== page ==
For example, German infrastructure brand SIM-Networks
announced at the end of the last year its plans about the launch of the second availability zone of SIM-Cloud for each of the customers in the first half of 2020. It means that its flagship SIM-Cloud IaaS will be enhanced to two datacenters
in Karlsruhe (Baden-Württemberg, Germany).
The advantages of two availability zones are sufficiently higher reliability and data security of the cloud, and more flexibility in instances creating. E.g., customers will get the opportunity to create redundant and high-available cloud clusters by deploying the one part of instances in the AVZ1 (the first datacenter) and another part – in AVZ2 (the second datacenter). This kind of architectural solution can be realized as:
- Database cluster with the synchronized data replication between two or more nodes in different availability zones;
- Terminal server farm;
- Web applications, and many others.
Our second advice is: choose the provider that built its cloud in certified datacenters of Tier-III and higher. It allows you to get a higher information security level. And if there are several availability zones of the cloud, it means you get more top-quality IaaS services that you rent from the cloud provider for your remote working environment arrangement.
First, we mean the storage within the cloud IaaS. It should be safe, scalable, and reliable. Excellent, if cloud storage supports apps and systems with different loading levels.
E.g., in SIM-Cloud, within the Ceph-based software-defined storage with hardware-based encryption for the most data protection, there are two types of storage:
- a cold storage CS1 with triple data replication and cash-tiering. This storage has 750 IOPS and 200 MB/s bandwidth, and is aimed to for storing cold data (documents, archives, other data and apps with low-loads);
- a high-speed ‘general’ storage GS1 with 10.000
IOPS and 300 MB/s bandwidth. It is effectively used for high-load apps and
Second, some infrastructure providers offer various types of storage – FTP, iSCSI, S3 compatible. The last one is a top-notch cloud service with many benefits, including scalability, instance activation in the cloud dashboard, and without any limitations of the number of uploaded data and their volumes. S3 compatible storage can be used both within cloud IaaS and independently of it.
Our third recommendation is: the right cloud provider can offer you more options to store your data and ensures reliable information security during data transfer and storing. Is it crucial when you work remotely? Definitely, it is!
Flexibility and customer-focusing
Is flexibility an important characteristic of the cloud? Sure! Speaking about flexibility, we should find it everywhere – in the scalability of cloud resources, in instant activation of services, in pricing, and deferral payments.
When you can reach out to Support of a cloud provider at late-night on Sunday, and your issue is solved quickly and competently, it's about flexibility, too.
If you are a big fan of Dell and would like to get an infrastructure solution (a private cloud) based on Dell hardware – it's about the flexibility of a provider.
A free trial period of a pair of weeks to try a cloud — is about flexibility.
BTW, additional services within a cloud, so-called XaaS, which you can use or not use, – are also about flexibility.
As we pointed above, the right cloud has to be built on a powerful server and network equipment, manufactured by global leading vendors, with at least 2N+1 redundancy on architecture level. CPUs, storage, RAM, communication lines, every smallest detail have to be produced for intensive operation for many years.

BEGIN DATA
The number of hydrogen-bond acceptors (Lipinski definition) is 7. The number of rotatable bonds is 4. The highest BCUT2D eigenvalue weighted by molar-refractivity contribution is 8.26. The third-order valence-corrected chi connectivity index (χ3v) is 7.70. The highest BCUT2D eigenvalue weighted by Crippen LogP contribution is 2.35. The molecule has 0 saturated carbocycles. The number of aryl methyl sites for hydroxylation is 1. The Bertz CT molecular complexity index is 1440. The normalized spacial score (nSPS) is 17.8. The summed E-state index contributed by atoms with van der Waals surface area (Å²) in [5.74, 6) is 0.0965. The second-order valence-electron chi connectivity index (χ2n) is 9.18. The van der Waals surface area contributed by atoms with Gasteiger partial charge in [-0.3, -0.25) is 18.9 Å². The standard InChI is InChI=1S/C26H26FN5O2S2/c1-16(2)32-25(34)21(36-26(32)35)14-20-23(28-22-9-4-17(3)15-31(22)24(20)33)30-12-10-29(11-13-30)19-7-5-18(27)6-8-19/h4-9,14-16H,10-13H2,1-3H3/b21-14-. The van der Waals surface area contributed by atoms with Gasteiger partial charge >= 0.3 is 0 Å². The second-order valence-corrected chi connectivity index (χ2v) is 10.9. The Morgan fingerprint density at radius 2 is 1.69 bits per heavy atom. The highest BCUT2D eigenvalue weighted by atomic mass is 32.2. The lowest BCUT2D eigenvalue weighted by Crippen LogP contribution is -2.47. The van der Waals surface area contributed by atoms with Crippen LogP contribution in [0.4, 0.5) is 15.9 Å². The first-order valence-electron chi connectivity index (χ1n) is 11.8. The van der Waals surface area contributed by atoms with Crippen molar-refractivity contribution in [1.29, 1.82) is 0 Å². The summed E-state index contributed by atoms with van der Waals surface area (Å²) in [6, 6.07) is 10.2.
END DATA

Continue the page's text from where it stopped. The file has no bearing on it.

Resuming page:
It is a cloud axiom. But many providers don't see there an opportunity to build an outstanding and customer-oriented service.
Meanwhile, the more extensive the range of services that a provider can offer, the more satisfied the customers will be. Let us illustrate it with the CPUs example.
Running some business applications and corporate systems (ERP, databases, CRM system, VoIP, so on) need high-performance. Other ones kinda docflow, data archive or a kindergarten website are low-load apps.
It would be great if the provider has configured various instances' types for applications with different loads within the cloud IaaS solution. It is excellent when the customer can choose instances (virtual machines), based on high-speed processors, that matches to deploy big-data analytic tools, or a machine learning, or CRM of a global supermarket retail chain, or instances for typical, medium-loaded applications and projects based
on chips of the worldwide leading vendor. German brand SIM-Networks uses this way, and you can learn more about its IaaS services
on the website.
Professional cloud providers who systematically analyze the behavior of their customers are continually working on the development of solutions that will best meet the needs of customers.
So, our last recommendation is: when you learn cloud offers for quickly arranging of a remote office, you should learn in details the providers’ professional background. A customer-experience reflected on customers’ reviews also can be useful. Ask experts. Pay attention to every point described above, and estimate if the provider complies with them.
A little bit conclusion
Our life never asks us if we are ready to change everything. But sometimes you have to change very quickly.
Striving to keep your business continuity by moving to remote working in the cloud, you need carefully choose the right cloud. The right cloud should:
- be a cloud, not a VPS
- be built on Enterprise-class equipment
- be deployed in a professional Tier-III and higher datacenter
- have multiple availability zones
- have a high-tech and secure storage (hardware-based encryption, encrypted data transfer lines, cash-tiering, multiple data replication, etc.)
- be technologically advanced
- allow integration with other services
- be userfriendly, high-performance, high-available, and cost-efficient.
Taking care of finding a cloud provider for organizing remote work of your business efficiently, you should weigh all pros and contras, and choose the provider that will be your reliable partner for a long time.
We hope our recommendations will help you to make the right choice, and quickly arrange your remote office in the cloud.